Eric Cantor thinks we can pass a bill through just the the House? Would that it were so!

Is that right?

http://www.businessinsider.com/eric-cantor-odonnell-video-2011-3

House Majority Leader Eric Cantor thinks we can pass a bill through just the House? Well, I wish we could. We’d have a public option now.

I want him to try this. I expect much laughter from the left as the bill is shot down in flames. But what if the Senate said, “OK, we’re just here to draw paychecks, you can govern the country.”?

I really think it would be good if it worked that way. Not because I like the GOP plans. They’re wrong, so very very wrong, on matters fiscal as well as ecological. But if we can’t pass useful bills with the GOP around to participate in gridlock, it isn’t helping matters anyway.

Anyone who expects the GOP not to intentionally run the government badly while Obama’s the head of the government is more optimistic than I. And when they’re actually in charge with no Dem to pass bucks to, they’re bad enough.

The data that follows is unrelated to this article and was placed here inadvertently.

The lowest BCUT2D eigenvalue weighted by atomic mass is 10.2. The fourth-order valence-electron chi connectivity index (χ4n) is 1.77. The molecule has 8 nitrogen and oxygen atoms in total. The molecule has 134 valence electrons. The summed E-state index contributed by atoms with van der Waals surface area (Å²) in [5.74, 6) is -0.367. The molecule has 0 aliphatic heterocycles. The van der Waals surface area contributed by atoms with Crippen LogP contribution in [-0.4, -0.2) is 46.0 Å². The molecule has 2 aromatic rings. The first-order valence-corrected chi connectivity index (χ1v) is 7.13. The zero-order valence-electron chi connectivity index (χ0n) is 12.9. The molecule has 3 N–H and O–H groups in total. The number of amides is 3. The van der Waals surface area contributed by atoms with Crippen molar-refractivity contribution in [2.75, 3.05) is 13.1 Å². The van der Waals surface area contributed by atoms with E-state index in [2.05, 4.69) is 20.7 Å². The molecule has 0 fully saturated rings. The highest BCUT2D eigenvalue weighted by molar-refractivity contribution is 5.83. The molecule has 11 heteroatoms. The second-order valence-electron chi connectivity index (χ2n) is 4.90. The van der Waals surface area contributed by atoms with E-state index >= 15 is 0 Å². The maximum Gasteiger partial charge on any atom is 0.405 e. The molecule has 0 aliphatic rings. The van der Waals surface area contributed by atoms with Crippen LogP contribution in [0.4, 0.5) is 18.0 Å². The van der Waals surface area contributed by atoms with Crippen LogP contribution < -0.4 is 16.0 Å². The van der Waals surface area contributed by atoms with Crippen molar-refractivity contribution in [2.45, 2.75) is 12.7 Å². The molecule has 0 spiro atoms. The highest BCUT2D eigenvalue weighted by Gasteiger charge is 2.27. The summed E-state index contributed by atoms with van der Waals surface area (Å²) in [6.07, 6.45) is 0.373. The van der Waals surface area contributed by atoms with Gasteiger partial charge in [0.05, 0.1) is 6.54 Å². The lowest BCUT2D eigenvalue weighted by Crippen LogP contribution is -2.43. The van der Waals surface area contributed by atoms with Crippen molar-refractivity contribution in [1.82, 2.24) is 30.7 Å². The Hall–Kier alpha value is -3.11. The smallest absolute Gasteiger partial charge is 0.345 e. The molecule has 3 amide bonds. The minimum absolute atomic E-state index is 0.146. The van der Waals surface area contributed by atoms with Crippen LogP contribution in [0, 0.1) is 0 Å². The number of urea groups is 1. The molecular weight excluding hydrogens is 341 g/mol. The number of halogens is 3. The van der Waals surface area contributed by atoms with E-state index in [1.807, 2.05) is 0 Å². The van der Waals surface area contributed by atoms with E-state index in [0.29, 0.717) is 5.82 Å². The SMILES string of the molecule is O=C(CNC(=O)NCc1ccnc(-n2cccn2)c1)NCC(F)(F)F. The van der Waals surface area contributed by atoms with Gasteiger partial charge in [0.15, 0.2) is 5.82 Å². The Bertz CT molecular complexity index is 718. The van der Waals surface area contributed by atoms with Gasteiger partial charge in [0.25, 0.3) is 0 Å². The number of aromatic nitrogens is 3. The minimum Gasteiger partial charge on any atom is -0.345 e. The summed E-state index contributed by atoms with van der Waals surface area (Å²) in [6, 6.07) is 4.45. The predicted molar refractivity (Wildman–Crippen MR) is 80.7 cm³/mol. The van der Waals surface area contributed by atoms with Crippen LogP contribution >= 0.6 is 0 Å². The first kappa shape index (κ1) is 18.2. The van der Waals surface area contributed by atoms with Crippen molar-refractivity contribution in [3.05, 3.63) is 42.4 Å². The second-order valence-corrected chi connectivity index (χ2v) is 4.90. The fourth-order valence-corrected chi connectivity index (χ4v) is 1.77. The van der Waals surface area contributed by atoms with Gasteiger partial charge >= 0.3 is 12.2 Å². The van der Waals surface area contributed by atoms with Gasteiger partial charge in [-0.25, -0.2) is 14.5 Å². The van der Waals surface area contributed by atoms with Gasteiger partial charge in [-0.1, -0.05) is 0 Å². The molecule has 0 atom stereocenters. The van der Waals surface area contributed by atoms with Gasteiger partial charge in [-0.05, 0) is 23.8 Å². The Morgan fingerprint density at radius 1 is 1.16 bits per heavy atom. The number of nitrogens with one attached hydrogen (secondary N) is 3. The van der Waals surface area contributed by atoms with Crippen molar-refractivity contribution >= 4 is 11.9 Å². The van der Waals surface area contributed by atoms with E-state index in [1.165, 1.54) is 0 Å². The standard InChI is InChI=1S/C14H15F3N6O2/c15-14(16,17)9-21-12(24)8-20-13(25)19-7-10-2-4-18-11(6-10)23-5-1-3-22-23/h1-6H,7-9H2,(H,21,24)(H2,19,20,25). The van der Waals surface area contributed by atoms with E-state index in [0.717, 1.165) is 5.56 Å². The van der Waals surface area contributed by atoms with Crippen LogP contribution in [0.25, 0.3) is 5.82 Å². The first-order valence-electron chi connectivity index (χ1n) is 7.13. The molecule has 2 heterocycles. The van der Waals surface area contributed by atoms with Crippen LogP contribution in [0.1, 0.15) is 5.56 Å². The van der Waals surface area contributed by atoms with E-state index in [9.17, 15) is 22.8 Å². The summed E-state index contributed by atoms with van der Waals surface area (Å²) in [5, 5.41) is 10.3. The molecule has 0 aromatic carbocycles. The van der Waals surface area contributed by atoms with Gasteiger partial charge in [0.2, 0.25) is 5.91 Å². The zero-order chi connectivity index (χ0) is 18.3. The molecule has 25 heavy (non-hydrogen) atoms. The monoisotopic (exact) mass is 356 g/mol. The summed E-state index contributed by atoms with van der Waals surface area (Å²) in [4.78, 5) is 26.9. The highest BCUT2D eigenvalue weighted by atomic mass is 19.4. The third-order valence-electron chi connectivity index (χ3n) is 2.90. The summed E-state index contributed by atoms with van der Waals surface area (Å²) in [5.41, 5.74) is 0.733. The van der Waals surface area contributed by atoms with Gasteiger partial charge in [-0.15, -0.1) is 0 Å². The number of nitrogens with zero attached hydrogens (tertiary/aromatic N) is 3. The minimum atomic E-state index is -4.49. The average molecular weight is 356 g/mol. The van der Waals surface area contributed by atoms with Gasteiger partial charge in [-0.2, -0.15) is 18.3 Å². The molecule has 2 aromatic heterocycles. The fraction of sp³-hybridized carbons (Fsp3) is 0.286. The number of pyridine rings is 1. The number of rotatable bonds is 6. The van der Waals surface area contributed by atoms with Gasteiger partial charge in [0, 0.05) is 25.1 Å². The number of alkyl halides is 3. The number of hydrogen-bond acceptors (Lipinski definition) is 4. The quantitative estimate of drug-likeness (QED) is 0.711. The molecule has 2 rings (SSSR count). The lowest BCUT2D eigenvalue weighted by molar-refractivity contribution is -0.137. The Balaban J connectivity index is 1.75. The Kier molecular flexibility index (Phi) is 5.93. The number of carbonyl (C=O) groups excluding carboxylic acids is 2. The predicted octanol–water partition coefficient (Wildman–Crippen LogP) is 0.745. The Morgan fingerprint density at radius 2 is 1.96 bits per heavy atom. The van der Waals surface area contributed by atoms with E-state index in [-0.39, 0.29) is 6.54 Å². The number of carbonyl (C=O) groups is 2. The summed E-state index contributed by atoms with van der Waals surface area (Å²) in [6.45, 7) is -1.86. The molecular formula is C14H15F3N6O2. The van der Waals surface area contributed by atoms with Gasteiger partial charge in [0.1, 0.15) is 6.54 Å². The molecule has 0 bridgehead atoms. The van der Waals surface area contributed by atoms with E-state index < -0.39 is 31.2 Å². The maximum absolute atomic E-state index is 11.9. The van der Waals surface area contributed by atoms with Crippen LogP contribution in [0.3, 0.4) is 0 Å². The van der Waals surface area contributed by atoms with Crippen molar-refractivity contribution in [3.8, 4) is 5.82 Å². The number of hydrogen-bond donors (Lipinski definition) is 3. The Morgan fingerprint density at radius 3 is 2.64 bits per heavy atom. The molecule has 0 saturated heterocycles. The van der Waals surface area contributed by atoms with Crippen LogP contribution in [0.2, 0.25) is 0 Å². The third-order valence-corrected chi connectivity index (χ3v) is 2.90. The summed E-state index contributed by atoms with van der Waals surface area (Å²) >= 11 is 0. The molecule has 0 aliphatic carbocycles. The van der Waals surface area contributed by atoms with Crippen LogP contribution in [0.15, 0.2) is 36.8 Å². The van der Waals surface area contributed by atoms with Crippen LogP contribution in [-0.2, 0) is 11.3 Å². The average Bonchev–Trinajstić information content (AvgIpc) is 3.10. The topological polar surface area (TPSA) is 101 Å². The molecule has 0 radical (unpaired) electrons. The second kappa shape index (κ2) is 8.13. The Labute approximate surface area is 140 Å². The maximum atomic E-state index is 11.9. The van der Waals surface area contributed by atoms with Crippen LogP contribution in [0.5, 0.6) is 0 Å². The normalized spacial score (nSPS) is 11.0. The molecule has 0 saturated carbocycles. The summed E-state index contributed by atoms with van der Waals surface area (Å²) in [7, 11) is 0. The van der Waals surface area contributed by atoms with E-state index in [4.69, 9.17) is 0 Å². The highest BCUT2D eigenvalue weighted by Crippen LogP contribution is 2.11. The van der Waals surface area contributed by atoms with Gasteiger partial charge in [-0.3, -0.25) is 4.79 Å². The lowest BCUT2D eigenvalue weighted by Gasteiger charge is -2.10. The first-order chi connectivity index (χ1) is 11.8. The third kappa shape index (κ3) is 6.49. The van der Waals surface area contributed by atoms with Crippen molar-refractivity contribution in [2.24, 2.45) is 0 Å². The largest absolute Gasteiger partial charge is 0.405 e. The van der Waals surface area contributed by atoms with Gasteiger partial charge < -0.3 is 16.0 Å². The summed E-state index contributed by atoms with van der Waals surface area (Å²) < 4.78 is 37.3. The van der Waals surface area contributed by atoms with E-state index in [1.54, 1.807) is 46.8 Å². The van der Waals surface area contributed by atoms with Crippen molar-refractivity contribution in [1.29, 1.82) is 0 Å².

I’d rather they have their chance to screw things up royally, like the UK House of Commons, and then be swept out completely when things fall apart.

Eric Cantor is the House Majority leader, and before that Republican Whip. He’s been a congressman for 10 years. This has to have been taken out of context, because I can’t believe that he doesn’t know how a bill becomes a law. That’s so outrageous, he can’t have meant it the way O’Donnell is portraying it. It’s just not possible.

eta: Besides, aren’t there rumors that Boehner and Reid are close to a budget deal?

Here’s a Washington Post story on it. From the story

Interesting… I wonder how they’ll manage citing the Specific Constitutional Authority that grants the House the ability to create law without the Senate or President.

Ok, so, from that link, they realize that it’s just symbolism. Cantor doesn’t expect the bill to have any practical effect other than to embarrass the Senate.

I’m having trouble imagining how the bill would embarrass anyone but its authors…